Friday, 2 October 2015

What I've been reading

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The Book of You
by Claire Kendal
"Being selected for jury service is a relief. The courtroom is a safe haven, a place where Rafe can’t be. But as a violent tale of kidnap and abuse unfolds, Clarissa begins to see parallels between her own situation and that of the young woman on the witness stand."
Absolutely not a book I would have chosen, but at the place where I worked one day a week they get through a lot of books so they offered a few to me. I gave this one a try and got away with it, but I don't enjoy reading about cruelty and abuse and feeling really tense, and the story isn't that good anyway - I didn't like any of the characters, not even the 'good' guy or the heroine. I avoid horror films for the same reason - some people must like feeling scared, but it would just give me nightmares. I won't be trying this experiment again.

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The Return of Sherlock Holmes
by Sir Arthur Conan Doyle

narrated by Simon Vance
"The great Sherlock Holmes is back from the dead and devoting his life once more to examining the criminal complexities of the capital."
Poor old Conan Doyle wasn't allowed to kill off his hero, and here he is writing another lot of short stories to the same formula. Holmes: crime-solving genius, Watson: well-meaning duffer, with a side order of wily criminals and desperate clients and bumbling policemen. I love it.

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Ten Things I Love About You
by Julia Quinn
"Annabel Winslow is in a pickle. Having newly arrived in London for her first season and being in possession of a voluptuous figure, is being openly courted the the Earl of Newbury, who is at least 75 and a nasty brute to boot."
Another ridiculous mock-Regency romance. Half way through I was determined to give up this author because all her books are fundamentally the same, and I may still pack it in. But I did enjoy it in the end. It's just that there are much more worthy and thoughtful books on my shelf waiting to be read, and spending time on this insubstantial fluff feels like a wasted evening.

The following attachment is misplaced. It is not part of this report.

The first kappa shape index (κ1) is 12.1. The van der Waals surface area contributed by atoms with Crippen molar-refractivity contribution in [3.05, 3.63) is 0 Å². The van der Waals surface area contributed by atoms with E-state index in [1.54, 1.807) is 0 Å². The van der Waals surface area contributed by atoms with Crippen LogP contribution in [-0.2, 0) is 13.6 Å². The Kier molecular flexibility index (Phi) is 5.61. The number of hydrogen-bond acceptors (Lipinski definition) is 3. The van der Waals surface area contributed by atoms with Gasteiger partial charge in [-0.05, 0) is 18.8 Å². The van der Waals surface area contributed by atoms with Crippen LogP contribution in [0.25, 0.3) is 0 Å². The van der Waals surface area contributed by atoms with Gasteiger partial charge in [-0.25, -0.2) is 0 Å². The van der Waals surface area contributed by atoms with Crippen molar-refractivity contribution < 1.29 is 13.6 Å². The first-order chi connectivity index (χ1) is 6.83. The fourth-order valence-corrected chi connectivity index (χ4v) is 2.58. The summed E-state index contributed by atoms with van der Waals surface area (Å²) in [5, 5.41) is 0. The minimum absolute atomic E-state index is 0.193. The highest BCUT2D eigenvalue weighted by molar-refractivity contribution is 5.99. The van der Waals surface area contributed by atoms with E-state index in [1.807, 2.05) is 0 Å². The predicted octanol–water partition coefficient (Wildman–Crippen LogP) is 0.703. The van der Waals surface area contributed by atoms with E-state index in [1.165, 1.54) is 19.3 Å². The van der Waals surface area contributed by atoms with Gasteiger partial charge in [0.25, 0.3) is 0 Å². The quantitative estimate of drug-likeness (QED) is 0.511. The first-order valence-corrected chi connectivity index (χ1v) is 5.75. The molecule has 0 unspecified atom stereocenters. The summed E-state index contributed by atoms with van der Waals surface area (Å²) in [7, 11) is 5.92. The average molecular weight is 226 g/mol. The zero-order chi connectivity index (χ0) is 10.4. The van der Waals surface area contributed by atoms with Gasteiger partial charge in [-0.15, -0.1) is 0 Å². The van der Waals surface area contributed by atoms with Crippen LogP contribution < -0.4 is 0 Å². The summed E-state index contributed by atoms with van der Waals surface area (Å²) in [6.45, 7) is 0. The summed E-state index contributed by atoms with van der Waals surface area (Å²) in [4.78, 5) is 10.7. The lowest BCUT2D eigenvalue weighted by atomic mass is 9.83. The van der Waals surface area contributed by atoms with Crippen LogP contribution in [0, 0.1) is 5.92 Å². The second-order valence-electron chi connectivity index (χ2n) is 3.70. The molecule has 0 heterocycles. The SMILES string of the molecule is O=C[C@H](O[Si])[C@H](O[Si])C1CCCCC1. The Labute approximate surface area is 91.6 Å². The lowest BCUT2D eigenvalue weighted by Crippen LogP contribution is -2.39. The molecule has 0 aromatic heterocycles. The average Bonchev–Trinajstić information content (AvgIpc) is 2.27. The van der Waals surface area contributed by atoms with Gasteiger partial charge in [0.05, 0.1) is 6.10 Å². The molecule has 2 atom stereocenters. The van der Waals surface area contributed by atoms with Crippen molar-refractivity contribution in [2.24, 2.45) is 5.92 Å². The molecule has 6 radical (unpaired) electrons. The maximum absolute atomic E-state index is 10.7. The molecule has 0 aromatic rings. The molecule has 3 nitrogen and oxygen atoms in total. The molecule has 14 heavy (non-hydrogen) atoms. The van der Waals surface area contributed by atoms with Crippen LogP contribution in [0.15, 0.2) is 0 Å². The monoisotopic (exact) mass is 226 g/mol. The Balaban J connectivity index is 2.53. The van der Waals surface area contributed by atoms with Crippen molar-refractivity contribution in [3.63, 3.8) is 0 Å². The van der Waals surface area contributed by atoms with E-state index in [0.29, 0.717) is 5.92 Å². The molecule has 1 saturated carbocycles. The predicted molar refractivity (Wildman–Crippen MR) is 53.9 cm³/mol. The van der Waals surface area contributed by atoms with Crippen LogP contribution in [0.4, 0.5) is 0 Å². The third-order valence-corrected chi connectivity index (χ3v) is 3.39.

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Rabbit, Run
by John Updike

narrated by William Hope
"At twenty-six Harry 'Rabbit' Angstrom is trapped in a second-rate existence, stuck with a fragile, alcoholic wife, a house full of overflowing ashtrays and discarded glasses, a young son and a futile job."
What an excellent writer, and what a shame he has written such a horrible book. I was transported by the imagery he uses and his skill with words - wonderful, brilliant writing - but the people he has created and imbued with life are so mean, selfish and ignorant. Nobody is given any generosity of spirit and the lives they lead are bleak. Maybe this was the reality of life in 1959, and maybe I'm limiting my horizons by not wanting to read about it but I do want just a little bit of joy in my reading matter, and this has close to none.

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Tom Brown's Schooldays
by Thomas Hughes
"The book is semi-autobiographical and is based on Hughes’ own experiences at Rugby school, including his respect for his schoolmaster Dr Thomas Arnold, who is portrayed as the perfect teacher in Hughes’ novel."
When I started this book it felt very much like reading a set text for English at school: a worthy book with plenty of material for O level essays. Despite the language and attitudes to class and religion typical of a book written in 1857, it improved no end as I went along. I enjoyed setting the scenes of school life into the same Rugby School I visited earlier this year, and relished the detailed descriptions of the life of public schoolboys so different from my schooldays forty years ago, and even more different from what I imagine schools are like today. It is a historical document as much as anything else, and that is the most fascinating part - how our values and attitudes have changed, and how much our present has derived from its past! I am almost ready to write that O level essay...

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